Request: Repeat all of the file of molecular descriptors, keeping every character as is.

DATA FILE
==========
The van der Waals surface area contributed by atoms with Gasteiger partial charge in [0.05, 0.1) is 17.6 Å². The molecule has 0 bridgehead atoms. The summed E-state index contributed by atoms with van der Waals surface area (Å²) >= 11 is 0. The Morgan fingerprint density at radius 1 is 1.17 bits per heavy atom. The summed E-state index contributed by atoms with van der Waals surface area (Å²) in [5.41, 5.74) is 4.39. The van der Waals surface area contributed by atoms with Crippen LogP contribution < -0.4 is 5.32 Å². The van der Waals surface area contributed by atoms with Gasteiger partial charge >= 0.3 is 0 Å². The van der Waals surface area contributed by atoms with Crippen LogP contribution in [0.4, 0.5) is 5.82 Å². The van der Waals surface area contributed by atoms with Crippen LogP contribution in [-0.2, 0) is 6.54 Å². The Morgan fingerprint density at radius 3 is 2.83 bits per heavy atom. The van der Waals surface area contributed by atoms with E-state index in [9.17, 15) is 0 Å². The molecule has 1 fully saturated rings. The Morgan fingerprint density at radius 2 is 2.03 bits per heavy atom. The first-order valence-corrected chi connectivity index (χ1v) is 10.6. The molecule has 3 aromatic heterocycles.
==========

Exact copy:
The van der Waals surface area contributed by atoms with Gasteiger partial charge in [0.05, 0.1) is 17.6 Å². The molecule has 0 bridgehead atoms. The summed E-state index contributed by atoms with van der Waals surface area (Å²) >= 11 is 0. The Morgan fingerprint density at radius 1 is 1.17 bits per heavy atom. The summed E-state index contributed by atoms with van der Waals surface area (Å²) in [5.41, 5.74) is 4.39. The van der Waals surface area contributed by atoms with Crippen LogP contribution < -0.4 is 5.32 Å². The van der Waals surface area contributed by atoms with Gasteiger partial charge >= 0.3 is 0 Å². The van der Waals surface area contributed by atoms with Crippen LogP contribution in [0.4, 0.5) is 5.82 Å². The van der Waals surface area contributed by atoms with Crippen LogP contribution in [-0.2, 0) is 6.54 Å². The Morgan fingerprint density at radius 3 is 2.83 bits per heavy atom. The van der Waals surface area contributed by atoms with E-state index in [9.17, 15) is 0 Å². The molecule has 1 fully saturated rings. The Morgan fingerprint density at radius 2 is 2.03 bits per heavy atom. The first-order valence-corrected chi connectivity index (χ1v) is 10.6. The molecule has 3 aromatic heterocycles.